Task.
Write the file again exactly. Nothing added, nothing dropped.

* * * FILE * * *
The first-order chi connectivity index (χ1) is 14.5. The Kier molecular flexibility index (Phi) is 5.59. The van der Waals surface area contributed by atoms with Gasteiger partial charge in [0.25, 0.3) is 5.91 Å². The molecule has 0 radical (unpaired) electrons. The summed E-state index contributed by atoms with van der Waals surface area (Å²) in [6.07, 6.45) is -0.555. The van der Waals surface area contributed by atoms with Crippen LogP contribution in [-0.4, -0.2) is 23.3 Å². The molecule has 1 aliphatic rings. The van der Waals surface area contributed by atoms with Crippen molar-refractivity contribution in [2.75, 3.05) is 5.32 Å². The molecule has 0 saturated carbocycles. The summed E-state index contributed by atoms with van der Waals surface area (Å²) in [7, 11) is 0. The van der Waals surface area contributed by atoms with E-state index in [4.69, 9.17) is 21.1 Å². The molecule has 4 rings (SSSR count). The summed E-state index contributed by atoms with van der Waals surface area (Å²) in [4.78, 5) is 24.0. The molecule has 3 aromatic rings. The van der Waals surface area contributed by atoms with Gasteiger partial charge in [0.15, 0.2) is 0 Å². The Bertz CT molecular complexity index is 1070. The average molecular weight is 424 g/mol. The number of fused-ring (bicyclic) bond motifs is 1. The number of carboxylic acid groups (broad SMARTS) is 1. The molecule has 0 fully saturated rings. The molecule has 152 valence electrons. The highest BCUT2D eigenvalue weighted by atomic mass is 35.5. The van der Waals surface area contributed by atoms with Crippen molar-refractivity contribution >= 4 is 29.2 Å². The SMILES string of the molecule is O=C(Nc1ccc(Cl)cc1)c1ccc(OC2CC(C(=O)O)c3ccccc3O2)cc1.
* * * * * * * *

The first-order chi connectivity index (χ1) is 14.5. The Kier molecular flexibility index (Phi) is 5.59. The van der Waals surface area contributed by atoms with Gasteiger partial charge in [0.25, 0.3) is 5.91 Å². The molecule has 0 radical (unpaired) electrons. The summed E-state index contributed by atoms with van der Waals surface area (Å²) in [6.07, 6.45) is -0.555. The van der Waals surface area contributed by atoms with Crippen LogP contribution in [-0.4, -0.2) is 23.3 Å². The molecule has 1 aliphatic rings. The van der Waals surface area contributed by atoms with Crippen molar-refractivity contribution in [2.75, 3.05) is 5.32 Å². The molecule has 0 saturated carbocycles. The summed E-state index contributed by atoms with van der Waals surface area (Å²) in [7, 11) is 0. The van der Waals surface area contributed by atoms with E-state index in [4.69, 9.17) is 21.1 Å². The molecule has 4 rings (SSSR count). The summed E-state index contributed by atoms with van der Waals surface area (Å²) in [4.78, 5) is 24.0. The molecule has 3 aromatic rings. The van der Waals surface area contributed by atoms with Gasteiger partial charge in [0.15, 0.2) is 0 Å². The Bertz CT molecular complexity index is 1070. The average molecular weight is 424 g/mol. The number of fused-ring (bicyclic) bond motifs is 1. The number of carboxylic acid groups (broad SMARTS) is 1. The molecule has 0 fully saturated rings. The molecule has 152 valence electrons. The highest BCUT2D eigenvalue weighted by atomic mass is 35.5. The van der Waals surface area contributed by atoms with Crippen molar-refractivity contribution >= 4 is 29.2 Å². The SMILES string of the molecule is O=C(Nc1ccc(Cl)cc1)c1ccc(OC2CC(C(=O)O)c3ccccc3O2)cc1.